Disorderly categories in picture postcards from colonial Papua and New Guinea
Quanchi, Max & Shekleton, Max (2001) Disorderly categories in picture postcards from colonial Papua and New Guinea. History of Photography, 25(4), pp. 315-333.
At the turn of the century in Melbourne, a notice typed on the verso of a postcard stated that the South Yarra Baptist Young Men's class was meeting on the following Sunday at 2.45 p.m. The card, published in the United Kingdom, was numbered 51828 in the Valentine series of Papuan postcards.1 The image, a photograph of Hanuabada village taken in the early 1880s, and the text, written early in 1900, are contradictory and constitute separate realms of evidence that invite a renegotiation of meaning, analysis, and interpretation of the relationships between images, tourism, colonial rule, and ethnographic knowing. The visual evidence suggests the postcard may have played an ethnographic, educative role in the public understanding of Papua, which had just become an Australian Territory and was not yet well known. It is also suggestive of educative roles related to mission endeavours, subimperialist ambitions and the new tourist traffic through the ports of Port Moresby, Samarai, and Rabaul.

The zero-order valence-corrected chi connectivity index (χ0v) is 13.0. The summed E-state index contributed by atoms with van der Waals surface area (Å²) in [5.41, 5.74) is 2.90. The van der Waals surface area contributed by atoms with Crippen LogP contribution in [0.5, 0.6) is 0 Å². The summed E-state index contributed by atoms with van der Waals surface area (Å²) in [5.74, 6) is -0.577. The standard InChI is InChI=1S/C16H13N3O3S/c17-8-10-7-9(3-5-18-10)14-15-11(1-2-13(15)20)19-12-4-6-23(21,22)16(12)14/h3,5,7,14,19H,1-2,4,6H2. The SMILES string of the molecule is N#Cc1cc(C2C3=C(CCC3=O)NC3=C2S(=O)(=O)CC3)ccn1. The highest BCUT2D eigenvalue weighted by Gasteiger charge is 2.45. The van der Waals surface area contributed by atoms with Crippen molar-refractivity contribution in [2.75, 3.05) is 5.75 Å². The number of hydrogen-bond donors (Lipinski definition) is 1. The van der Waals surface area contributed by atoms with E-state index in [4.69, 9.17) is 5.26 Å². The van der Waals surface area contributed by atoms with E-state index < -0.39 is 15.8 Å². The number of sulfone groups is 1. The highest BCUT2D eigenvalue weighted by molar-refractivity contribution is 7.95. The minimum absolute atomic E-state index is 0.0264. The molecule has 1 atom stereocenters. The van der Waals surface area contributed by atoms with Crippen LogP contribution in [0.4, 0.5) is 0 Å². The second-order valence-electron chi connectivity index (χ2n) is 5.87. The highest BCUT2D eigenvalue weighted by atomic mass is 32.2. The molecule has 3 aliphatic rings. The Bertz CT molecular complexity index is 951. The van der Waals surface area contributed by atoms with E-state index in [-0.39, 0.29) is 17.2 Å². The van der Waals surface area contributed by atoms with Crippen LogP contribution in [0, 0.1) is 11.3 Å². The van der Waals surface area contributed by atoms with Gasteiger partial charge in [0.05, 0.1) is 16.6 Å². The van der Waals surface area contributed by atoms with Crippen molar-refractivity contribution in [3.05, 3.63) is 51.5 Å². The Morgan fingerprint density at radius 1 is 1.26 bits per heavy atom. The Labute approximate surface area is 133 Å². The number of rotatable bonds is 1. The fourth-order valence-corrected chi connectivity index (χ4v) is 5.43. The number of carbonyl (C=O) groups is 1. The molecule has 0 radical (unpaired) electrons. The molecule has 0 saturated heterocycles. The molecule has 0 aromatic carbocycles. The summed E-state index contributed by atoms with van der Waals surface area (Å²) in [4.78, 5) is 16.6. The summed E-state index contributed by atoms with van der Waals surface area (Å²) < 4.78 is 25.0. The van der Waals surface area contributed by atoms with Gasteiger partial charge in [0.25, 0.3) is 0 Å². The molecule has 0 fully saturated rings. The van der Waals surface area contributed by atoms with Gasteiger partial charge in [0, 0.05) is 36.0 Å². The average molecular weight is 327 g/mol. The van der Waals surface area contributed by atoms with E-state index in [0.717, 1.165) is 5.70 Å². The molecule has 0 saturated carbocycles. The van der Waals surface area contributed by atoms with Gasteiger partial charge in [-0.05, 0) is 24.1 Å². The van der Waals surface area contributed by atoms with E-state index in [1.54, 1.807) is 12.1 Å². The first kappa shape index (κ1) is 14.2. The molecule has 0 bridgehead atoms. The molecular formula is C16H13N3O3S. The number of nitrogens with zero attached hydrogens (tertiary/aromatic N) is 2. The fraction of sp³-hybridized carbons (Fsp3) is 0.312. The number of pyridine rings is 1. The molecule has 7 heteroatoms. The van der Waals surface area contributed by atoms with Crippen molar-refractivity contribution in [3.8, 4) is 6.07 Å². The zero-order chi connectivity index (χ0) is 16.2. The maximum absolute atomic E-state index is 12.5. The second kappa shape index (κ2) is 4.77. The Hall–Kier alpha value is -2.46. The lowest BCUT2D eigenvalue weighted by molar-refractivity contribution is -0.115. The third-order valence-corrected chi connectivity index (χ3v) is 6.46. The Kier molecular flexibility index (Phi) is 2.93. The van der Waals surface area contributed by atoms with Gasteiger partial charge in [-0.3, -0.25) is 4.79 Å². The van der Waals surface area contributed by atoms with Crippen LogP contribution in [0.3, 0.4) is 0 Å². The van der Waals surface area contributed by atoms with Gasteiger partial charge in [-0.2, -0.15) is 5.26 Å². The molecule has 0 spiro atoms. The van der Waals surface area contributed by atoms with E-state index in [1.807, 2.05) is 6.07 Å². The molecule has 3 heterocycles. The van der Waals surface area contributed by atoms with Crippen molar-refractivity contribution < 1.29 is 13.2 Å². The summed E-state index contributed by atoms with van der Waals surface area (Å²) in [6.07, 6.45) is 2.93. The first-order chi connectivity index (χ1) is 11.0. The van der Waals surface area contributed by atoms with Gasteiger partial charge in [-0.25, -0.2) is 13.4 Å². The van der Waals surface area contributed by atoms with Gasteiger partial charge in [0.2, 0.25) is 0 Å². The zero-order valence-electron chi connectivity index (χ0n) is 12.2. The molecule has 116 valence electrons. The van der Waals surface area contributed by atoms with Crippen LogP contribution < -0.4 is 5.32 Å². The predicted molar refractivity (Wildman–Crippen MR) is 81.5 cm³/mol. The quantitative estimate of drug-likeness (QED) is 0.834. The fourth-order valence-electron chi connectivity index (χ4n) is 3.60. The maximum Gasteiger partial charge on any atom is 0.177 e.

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|Item Type:||Journal Article|
|Deposited On:||17 Jun 2009 13:40|
|Last Modified:||27 Sep 2016 01:08|
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